We asked our team of critics and reporters to weigh in on the hottest happenings of the coming year. From David Cronenberg and Jack Bush to a lusty dance troupe, a bold new museum and a reluctant blond werewolf, this is their definitive list of the most sure-fire entertainment bets of the coming year
City of Angels double bill
I’d recommend a pair of L.A.-set movies by a pair of audacious directors working with a pair of brilliant writers: David Cronenberg’s Maps to the Stars and Paul Thomas Anderson’s Inherent Vice.
Maps is Cronenberg’s first film set in Los Angeles, and he couldn’t have a better guide in screenwriter-novelist Bruce Wagner, the most acerbic chronicler of Hollywood since Nathanael West: He’s the screenwriter behind Scenes from the Class Struggle in Beverly Hills and the miniseries Wild Palms, and novelist of Force Majeure and the trilogy of “cellphone” novels, I’m Losing You, I’ll Let You Go and Still Holding. The cast includes John Cusack as a famous pop psychiatrist, Julianne Moore as his celebrity client, and Olivia Williams as his wife and the manager of their drug-addicted child star (Evan Bird). Mia Wasikowska is their mentally disturbed daughter; Robert Pattinson is the limo driver she befriends.
If there’s an echo of Magnolia about this tale of a dysfunctional dynastic family, I’ll take that segue straight to Gordita Beach, the fictional locale of Inherent Vice, Anderson’s adaptation of Thomas Pynchon’s 2009 novel. The detective story is set against the background of the Manson Family arrests, and features a pot-smoking sleuth played by Joaquin Phoenix.
Both films have finished shooting, though release dates have not been announced.
– Liam Lacey
And the winner is …
The cultural moment Vancouverites are most anticipating in 2014 will not be an exhibition, theatre production, or even the Valentine’s Day launch of Miley Cyrus’s Bangerz tour. It’s the selection of an architect for a new Vancouver Art Gallery. The bids request for the game-changing project called for a roughly 310,000-square-foot “architecturally significant” facility at the forefront of international museum design that strives to be one of the most environmentally sustainable museums in Canada.
A short list is to be revealed in early January; interviews are to be held Feb. 28 and March 1; a decision is to be made later in March. The VAG still needs to raise $150-million by the end of April, 2015, in order to satisfy city requirements to be granted the land; should funding be secured, the building is slated for an April, 2020, opening. Proposals have been submitted by 75 firms in 16 countries. “I think it speaks volumes about this community, the creativity here, the artists that are from Vancouver that have international reputations,” says VAG director Kathleen Bartels. – Marsha Lederman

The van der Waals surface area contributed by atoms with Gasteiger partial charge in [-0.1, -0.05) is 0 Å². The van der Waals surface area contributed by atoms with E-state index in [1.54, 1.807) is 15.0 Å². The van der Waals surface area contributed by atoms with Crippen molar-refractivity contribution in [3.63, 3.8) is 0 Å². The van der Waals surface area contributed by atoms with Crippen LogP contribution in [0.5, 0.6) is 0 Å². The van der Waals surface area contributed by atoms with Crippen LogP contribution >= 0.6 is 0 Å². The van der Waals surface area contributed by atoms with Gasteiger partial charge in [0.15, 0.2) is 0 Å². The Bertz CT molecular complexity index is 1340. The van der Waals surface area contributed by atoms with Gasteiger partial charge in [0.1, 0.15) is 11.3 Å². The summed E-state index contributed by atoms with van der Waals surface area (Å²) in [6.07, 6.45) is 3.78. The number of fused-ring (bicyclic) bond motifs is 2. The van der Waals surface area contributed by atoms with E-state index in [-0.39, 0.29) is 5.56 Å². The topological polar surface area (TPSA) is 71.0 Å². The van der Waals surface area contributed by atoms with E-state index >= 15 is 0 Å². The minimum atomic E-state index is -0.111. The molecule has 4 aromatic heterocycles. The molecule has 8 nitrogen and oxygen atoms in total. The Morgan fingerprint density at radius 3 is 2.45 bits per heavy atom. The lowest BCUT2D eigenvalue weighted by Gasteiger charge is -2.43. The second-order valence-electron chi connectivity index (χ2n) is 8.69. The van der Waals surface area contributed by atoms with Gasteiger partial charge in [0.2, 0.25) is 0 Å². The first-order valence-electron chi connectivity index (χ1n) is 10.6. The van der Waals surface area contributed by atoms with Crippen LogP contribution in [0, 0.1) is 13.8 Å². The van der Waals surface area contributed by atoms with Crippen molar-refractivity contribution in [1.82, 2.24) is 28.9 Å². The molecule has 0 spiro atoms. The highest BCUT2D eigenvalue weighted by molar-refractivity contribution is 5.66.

One big high-tech gamble
The most highly anticipated new show in Canadian theatre is film-noir stage-and-screen hybrid, Helen Lawrence – and it’s also 2014’s biggest gamble. It’s being created by two of the country’s best-known artists, but neither is known for his work in theatre. Stan Douglas is an installation artist and photographer with several Venice Biennales on his CV; Chris Haddock is the TV writer who created CBC’s Da Vinci’s Inquest, and lately served as hired hand on HBO’s Boardwalk Empire. Together with a team of 3-D artists and programmers, they have put together what promises to be a high-tech show about power struggles in postwar Vancouver. It will premiere at the Arts Club theatre in that city in March – and then tour to Montreal’s Festival TransAmériques and Toronto’s Canadian Stage. (The Banff Centre is among the co-producers.) Douglas and Haddock’s names helped nab the show a pair of prestigious international bookings, too – at the Munich Kammerspiele in June, and in Edinburgh in August.
The departure from the project of co-director Kim Collier, from Vancouver’s Electric Company Theatre, has raised eyebrows; but Sarah Stanley at the National Arts Centre has signed on, and the just-released onstage roster is encouraging: Haley McGee (Oh My Irma); Ava Markus and Adam Wilson (both of Toronto company Outside the March’s hit, Terminus); and Dora Mavor Moore-winning actor Sterling Jarvis.
Helen Lawrence runs at Vancouver’s Arts Club from March 13 to April 13; during the Montreal Festival TransAmériques (which runs May 22 to June 7); and at Canadian Stage in Toronto from Oct. 12 to Nov 1.
– J. Kelly Nestruck
An emotional goodbye
Toronto is ground zero for lots of classical goodies in 2014: the return of director Peter Sellars to the Canadian Opera Company with his production of Handel’s Hercules; the visit of American composer John Adams as star of the Toronto Symphony Orchestra’s New Creations Festival.
But the highlight of 2014 will be Tafelmusik’s farewell concerts to Music Director Jeanne Lamon, in the beautifully renovated Jeanne Lamon Hall. (Not that Lamon is disappearing from view or from Tafelmusik; after three decades leading an orchestra she turned into a global powerhouse, she’ll still be a presence with Tafelmusik as it searches for a new music director.) Set for the most part amid the rich acoustics of the recently renovated Trinity-St. Paul’s sanctuary, these celebrations will feature musical farewells written by members of her orchestra, favourite pieces selected by her, as well as repertoire chosen by the Tafelmusik faithful.
The TSO performs John Adams’s Doctor Atomic symphony on March 1. Hercules runs at the COC from April 5 to 30. A Celebration of Jeanne Lamon begins a week-long run on May 8.
– Robert Harris
A TV show with bite
Based on the bestselling Women of the Otherworld novels by Canadian Kelley Armstrong, Space’s Bitten comes with heft behind it and oodles of anticipation. It’s about Elena (Laura Vandervoort), “the lone female werewolf in existence.” In her day job, she’s a photographer, and is reluctant to follow her destiny in the werewolf underworld; it’s an understatement to say she’s a woman in a male-dominated racket.
The promotional tag line is “Who’s afraid of the big blond wolf?” and there seems to be plenty of room for both fun and fierceness. “It’s adult and gritty,” says Vandervoort. We’ll see about that. A first look suggests an overemphasis on guys taking off their shirts. But the creative team of writer/producer Deagan Fryklind (Being Erica) and Grant Rosenberg (Lost Girl) might be able to pull off something that veers closer to HBO’s True Blood than to cheesy network teen-vampire dramas. The series is emphatically set in Toronto; 13 episodes have been made, and it will also air on the Syfy channel in the U.S.